Smart Phones with Intel Chips Debut at CES
Lenovo and Motorola will sell smart phones powered by a new, improved Intel chip later this year.
At the end of last year, Intel showed Technology Review prototypes of chips that it said would help it enter the rapidly growing market for phones and tablets. Today, at CES, Motorola and Lenovo announced that they would start selling smart phones with Intel chips inside this year.
The news came during a keynote speech by Intel’s CEO Paul Otellini, who emphasized Intel’s commitment to advancing what mobile computers can do for their users. This was also the theme of an Intel event held yesterday, which focused on adding touch, voice, and gesture recognition to lightweight laptops.
Liu Jun, president of mobile Internet gadgets at Chinese PC maker Lenovo, joined Otellini to show a new Android smart phone—the K800—with an Intel chip inside. It will become available in the second quarter of the year, initially only in China.
Sanjay Jha, CEO of Motorola Mobility (now a part of Google), also appeared, and announced that Motorola will start selling Android smart phones with Intel chips in the second half of 2012.
Both of the phones use a new addition to Intel’s Atom lineup of mobile chips. The new chip was previously known as Medfield and now has the less snappy moniker “Z2460 platform.”
Android was designed originally for chips based on U.K. company ARM’s designs, which currently dominate the market for phones and tablets. However, Intel and Google signed an agreement last year that will see all future versions of the software support Intel chips.
Future devices with Intel chips will also run Microsoft’s Windows Phone operating system, said Otellini. Successfully entering the market for phone and tablet chips is seen as crucial to Intel’s future, because mobile computing devices are growing rapidly, and may lead to a slowdown or even contraction in sales of desktop and laptop computers, where Intel is currently dominant.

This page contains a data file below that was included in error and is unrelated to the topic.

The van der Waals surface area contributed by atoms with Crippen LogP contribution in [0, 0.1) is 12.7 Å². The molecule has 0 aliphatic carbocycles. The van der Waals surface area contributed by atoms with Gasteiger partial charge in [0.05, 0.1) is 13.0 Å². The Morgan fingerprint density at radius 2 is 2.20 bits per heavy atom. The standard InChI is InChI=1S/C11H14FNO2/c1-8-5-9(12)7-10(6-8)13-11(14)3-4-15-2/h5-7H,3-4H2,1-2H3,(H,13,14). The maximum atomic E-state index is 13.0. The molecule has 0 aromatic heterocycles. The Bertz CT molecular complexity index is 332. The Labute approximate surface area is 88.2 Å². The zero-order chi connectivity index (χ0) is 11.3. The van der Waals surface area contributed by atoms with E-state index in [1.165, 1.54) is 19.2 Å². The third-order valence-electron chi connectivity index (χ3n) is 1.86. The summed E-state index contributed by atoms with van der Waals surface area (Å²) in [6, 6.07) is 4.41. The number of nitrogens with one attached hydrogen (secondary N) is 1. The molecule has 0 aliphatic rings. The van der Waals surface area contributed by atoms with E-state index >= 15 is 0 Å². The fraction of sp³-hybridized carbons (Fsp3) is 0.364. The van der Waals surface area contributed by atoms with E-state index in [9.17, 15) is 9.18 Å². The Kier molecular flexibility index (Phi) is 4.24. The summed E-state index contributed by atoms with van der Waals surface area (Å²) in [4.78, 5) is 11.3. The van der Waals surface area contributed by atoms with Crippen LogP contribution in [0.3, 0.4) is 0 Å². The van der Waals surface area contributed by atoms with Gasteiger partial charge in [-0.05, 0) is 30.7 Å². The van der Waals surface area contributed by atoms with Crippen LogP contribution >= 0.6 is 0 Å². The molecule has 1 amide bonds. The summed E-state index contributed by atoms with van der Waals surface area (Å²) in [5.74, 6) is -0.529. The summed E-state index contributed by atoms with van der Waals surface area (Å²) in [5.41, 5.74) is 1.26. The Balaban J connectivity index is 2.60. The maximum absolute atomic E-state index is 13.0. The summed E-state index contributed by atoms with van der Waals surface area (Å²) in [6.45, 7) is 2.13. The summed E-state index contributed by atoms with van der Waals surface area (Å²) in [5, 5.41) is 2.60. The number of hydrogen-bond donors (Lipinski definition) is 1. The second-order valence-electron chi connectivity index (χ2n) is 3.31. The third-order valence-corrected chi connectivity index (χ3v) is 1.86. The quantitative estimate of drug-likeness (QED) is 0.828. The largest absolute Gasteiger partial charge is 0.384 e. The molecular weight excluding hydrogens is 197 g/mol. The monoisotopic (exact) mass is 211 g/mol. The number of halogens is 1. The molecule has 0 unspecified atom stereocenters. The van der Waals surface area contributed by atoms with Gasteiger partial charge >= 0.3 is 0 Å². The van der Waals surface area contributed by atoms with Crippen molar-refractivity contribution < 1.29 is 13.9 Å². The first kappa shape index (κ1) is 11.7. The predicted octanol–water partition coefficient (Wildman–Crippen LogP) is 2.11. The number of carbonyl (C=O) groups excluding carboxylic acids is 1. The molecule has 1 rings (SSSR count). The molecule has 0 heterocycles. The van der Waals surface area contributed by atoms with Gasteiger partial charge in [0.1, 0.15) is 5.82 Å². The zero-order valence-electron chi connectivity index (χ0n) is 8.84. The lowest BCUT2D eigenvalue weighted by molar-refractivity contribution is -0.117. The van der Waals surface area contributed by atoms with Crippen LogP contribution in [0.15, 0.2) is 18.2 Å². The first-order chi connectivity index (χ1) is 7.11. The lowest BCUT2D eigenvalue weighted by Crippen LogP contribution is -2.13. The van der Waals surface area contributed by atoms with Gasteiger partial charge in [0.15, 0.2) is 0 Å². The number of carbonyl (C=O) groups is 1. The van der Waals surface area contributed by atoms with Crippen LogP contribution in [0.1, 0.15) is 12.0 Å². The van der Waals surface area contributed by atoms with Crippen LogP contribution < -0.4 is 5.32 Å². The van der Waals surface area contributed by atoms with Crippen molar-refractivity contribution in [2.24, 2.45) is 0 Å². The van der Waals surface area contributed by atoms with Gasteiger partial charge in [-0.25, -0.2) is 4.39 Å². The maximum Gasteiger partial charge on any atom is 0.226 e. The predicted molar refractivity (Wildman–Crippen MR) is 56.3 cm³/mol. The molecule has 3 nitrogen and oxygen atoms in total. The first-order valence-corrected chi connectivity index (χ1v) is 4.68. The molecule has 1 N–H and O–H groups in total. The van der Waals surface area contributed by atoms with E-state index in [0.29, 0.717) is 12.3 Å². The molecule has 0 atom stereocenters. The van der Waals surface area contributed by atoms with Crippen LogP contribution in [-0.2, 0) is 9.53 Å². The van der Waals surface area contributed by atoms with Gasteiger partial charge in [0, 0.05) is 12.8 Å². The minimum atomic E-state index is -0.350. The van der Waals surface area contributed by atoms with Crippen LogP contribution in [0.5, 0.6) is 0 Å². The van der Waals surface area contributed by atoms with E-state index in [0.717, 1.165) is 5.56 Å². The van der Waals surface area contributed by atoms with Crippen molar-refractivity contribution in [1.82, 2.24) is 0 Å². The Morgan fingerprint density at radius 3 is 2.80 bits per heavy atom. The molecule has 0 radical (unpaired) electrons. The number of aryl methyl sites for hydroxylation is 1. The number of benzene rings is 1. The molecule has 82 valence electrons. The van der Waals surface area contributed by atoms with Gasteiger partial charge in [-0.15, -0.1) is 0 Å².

Intel demonstrated a phone of its own in the form of the “reference design” that Technology Review saw at the end of last year. The fully functional device is a kind of crib sheet to help gadget makers build devices around Intel’s chips. The phone has a slim design, a 4.03-inch touch screen, and front and back cameras. The back camera has a burst mode able to capture 15 pictures in less than a second at its full eight-megapixel quality.
Otellini hinted that future tablets will come with Intel chips, saying that his company will “raise the bar” in terms of what tablets can offer by making smart use of the forthcoming Windows 8 operating system, due in late 2012. That will also make tablets less isolated from desktop computing, said Otellini, because existing desktop apps will become tablet-ready.